What I claim is tl 1. An automatic centerpunch comprising: a tubular housing lhaving'a constriction intermediate its ends forming a camming element; a punch plunger slidable in said housing at one side of said constriction and protruding from said housing; a tumbler includinga head adapted to bear against said plunger, a stem extending into and through said constriction and a tapered cam portion on said stem adapted as said stem is urged through said constriction to engage said camming element and move the extremityof the said stem remote from said head from a position oiset with respect to the axis of said housing to a substantially centeredposition; a hammer slidable in said housing on 'the opposite side of said constriction from said plunger; and a spring urging said hammer toward said restriction, tumbler and plunger; said hammer having an end adapted to be engaged by said stem when in its olset position and a socket in said end adapted to receive said stem when said stem vis in its aligned position, wherebyy on receiving'said stem the hammer is driven by said spring into impact engagement therewith.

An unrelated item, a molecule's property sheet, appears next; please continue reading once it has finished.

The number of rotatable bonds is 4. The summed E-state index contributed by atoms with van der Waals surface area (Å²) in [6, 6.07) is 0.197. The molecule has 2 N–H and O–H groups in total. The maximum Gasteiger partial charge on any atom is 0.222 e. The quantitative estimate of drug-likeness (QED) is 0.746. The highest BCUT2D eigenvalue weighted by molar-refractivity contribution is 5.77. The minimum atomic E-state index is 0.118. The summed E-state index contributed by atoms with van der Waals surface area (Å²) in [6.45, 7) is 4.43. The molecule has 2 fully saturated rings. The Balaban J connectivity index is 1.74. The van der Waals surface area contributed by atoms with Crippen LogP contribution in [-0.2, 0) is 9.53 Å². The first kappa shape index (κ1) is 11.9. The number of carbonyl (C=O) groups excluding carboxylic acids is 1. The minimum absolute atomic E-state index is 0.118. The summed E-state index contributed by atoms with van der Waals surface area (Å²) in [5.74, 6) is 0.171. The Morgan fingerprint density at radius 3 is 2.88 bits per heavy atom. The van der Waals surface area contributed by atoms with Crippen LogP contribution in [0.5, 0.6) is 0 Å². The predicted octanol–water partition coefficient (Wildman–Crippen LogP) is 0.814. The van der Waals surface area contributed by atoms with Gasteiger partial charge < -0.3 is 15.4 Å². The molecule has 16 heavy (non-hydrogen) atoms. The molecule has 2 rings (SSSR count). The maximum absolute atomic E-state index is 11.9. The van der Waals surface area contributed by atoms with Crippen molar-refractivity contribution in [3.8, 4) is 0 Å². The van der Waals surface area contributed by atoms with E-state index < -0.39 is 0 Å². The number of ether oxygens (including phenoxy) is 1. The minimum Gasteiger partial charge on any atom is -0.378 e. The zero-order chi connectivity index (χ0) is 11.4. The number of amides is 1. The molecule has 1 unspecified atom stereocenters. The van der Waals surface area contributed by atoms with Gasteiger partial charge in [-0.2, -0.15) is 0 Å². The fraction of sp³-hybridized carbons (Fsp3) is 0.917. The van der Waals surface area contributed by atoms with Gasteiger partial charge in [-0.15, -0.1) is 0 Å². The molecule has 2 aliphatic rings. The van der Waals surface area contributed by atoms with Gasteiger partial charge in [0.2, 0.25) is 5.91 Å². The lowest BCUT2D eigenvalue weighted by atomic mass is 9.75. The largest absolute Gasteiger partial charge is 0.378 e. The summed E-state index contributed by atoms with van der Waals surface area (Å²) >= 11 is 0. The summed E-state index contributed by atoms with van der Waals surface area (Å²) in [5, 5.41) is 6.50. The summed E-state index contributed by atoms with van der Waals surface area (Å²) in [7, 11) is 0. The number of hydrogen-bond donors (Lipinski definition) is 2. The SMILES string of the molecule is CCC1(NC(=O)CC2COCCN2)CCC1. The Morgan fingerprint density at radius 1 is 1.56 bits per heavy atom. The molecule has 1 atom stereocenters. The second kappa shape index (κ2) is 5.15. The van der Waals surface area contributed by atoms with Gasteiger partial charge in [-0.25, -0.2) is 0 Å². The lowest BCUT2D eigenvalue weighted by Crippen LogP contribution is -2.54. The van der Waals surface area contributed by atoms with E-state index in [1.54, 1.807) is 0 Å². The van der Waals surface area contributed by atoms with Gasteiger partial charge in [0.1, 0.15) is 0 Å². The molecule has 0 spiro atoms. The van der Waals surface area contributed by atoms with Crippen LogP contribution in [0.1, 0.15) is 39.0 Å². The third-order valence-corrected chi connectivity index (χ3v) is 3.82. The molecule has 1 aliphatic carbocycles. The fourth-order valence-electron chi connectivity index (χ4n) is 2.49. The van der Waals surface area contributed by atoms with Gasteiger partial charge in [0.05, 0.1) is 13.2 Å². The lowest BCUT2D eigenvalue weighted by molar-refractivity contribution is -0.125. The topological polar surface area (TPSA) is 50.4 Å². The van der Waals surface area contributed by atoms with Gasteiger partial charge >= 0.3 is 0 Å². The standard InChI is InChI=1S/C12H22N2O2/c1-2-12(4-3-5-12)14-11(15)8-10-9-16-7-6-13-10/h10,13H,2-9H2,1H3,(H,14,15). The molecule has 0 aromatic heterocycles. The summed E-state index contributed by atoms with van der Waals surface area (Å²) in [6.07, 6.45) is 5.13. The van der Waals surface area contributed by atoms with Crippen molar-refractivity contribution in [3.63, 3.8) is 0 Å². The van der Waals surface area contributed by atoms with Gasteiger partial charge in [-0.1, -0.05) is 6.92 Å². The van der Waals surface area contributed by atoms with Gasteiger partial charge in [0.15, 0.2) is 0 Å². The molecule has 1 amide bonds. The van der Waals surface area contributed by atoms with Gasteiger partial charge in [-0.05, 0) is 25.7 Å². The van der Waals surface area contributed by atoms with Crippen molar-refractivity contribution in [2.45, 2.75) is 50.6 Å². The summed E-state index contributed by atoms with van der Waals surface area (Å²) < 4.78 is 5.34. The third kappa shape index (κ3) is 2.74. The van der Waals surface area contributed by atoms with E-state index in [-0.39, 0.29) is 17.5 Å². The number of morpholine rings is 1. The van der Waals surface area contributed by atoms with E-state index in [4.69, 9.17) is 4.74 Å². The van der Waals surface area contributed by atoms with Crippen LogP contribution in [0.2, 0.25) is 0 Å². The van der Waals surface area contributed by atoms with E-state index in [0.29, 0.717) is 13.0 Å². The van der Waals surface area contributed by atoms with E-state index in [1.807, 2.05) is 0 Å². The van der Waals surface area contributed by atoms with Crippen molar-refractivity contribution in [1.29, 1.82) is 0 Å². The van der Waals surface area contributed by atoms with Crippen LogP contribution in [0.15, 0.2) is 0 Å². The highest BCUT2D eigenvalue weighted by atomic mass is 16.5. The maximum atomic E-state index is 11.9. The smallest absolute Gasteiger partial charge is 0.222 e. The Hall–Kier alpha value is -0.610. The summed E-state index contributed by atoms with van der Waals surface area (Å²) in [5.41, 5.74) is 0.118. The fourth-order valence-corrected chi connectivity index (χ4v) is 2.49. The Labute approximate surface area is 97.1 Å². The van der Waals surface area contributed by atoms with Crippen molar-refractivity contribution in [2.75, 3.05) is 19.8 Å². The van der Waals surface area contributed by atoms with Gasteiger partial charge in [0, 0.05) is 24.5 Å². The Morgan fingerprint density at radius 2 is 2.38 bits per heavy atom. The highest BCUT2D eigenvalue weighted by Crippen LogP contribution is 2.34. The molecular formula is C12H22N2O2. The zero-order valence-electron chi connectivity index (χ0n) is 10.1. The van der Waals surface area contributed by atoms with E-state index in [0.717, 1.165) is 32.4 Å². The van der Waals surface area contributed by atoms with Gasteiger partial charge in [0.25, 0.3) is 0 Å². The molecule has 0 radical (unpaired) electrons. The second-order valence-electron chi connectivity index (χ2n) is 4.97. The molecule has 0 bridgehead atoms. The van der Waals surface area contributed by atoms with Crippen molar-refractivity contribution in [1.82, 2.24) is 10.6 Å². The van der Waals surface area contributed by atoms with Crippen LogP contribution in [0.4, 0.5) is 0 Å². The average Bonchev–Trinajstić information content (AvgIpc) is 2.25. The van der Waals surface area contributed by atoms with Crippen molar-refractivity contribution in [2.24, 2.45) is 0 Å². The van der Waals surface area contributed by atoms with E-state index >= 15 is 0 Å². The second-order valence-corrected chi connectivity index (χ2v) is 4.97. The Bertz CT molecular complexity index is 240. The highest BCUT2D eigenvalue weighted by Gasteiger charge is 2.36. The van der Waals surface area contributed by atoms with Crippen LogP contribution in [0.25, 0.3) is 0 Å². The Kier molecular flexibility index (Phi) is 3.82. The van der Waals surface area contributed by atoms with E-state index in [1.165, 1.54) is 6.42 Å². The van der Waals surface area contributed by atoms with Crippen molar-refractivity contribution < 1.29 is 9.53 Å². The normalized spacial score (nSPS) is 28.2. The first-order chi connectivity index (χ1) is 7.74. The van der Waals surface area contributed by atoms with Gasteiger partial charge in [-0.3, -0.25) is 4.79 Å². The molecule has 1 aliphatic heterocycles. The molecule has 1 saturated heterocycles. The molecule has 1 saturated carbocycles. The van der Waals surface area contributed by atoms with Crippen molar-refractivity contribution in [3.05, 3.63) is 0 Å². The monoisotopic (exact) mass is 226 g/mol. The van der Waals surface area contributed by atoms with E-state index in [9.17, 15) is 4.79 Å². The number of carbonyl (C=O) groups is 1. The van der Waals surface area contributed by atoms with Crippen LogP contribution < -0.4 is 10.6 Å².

2. A construction as set forth in claim 1 Wherein a'shoulder inclined relative to the axis of said stem is provided between said stem and its head and a spring is interposed between said shoulder and said constriction and urges said` stem into its inclined position.
LAURENCE A. SWEET.